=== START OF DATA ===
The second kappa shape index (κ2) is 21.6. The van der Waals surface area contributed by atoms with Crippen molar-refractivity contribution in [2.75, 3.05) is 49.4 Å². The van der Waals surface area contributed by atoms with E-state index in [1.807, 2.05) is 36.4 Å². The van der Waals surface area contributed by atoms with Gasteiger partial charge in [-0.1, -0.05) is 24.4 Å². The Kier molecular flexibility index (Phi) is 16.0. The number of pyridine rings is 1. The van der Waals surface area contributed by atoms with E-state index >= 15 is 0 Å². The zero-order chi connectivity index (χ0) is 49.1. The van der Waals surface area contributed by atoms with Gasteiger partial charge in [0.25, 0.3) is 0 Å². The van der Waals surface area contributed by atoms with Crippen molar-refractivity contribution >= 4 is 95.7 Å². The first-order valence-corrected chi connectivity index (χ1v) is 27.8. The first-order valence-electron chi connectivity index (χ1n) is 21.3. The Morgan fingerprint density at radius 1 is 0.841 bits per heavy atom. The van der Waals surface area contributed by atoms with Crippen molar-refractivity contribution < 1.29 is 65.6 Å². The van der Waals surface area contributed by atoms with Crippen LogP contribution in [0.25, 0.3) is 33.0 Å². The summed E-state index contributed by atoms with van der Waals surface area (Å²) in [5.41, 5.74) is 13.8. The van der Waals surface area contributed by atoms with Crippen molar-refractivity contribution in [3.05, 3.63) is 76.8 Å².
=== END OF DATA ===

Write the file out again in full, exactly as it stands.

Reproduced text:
The second kappa shape index (κ2) is 21.6. The van der Waals surface area contributed by atoms with Crippen molar-refractivity contribution in [2.75, 3.05) is 49.4 Å². The van der Waals surface area contributed by atoms with E-state index in [1.807, 2.05) is 36.4 Å². The van der Waals surface area contributed by atoms with Gasteiger partial charge in [-0.1, -0.05) is 24.4 Å². The Kier molecular flexibility index (Phi) is 16.0. The number of pyridine rings is 1. The van der Waals surface area contributed by atoms with E-state index >= 15 is 0 Å². The zero-order chi connectivity index (χ0) is 49.1. The van der Waals surface area contributed by atoms with Gasteiger partial charge in [0.25, 0.3) is 0 Å². The van der Waals surface area contributed by atoms with Crippen molar-refractivity contribution >= 4 is 95.7 Å². The first-order valence-corrected chi connectivity index (χ1v) is 27.8. The first-order valence-electron chi connectivity index (χ1n) is 21.3. The Morgan fingerprint density at radius 1 is 0.841 bits per heavy atom. The van der Waals surface area contributed by atoms with Crippen molar-refractivity contribution < 1.29 is 65.6 Å². The van der Waals surface area contributed by atoms with Crippen LogP contribution in [0.25, 0.3) is 33.0 Å². The summed E-state index contributed by atoms with van der Waals surface area (Å²) in [5.41, 5.74) is 13.8. The van der Waals surface area contributed by atoms with Crippen molar-refractivity contribution in [3.05, 3.63) is 76.8 Å².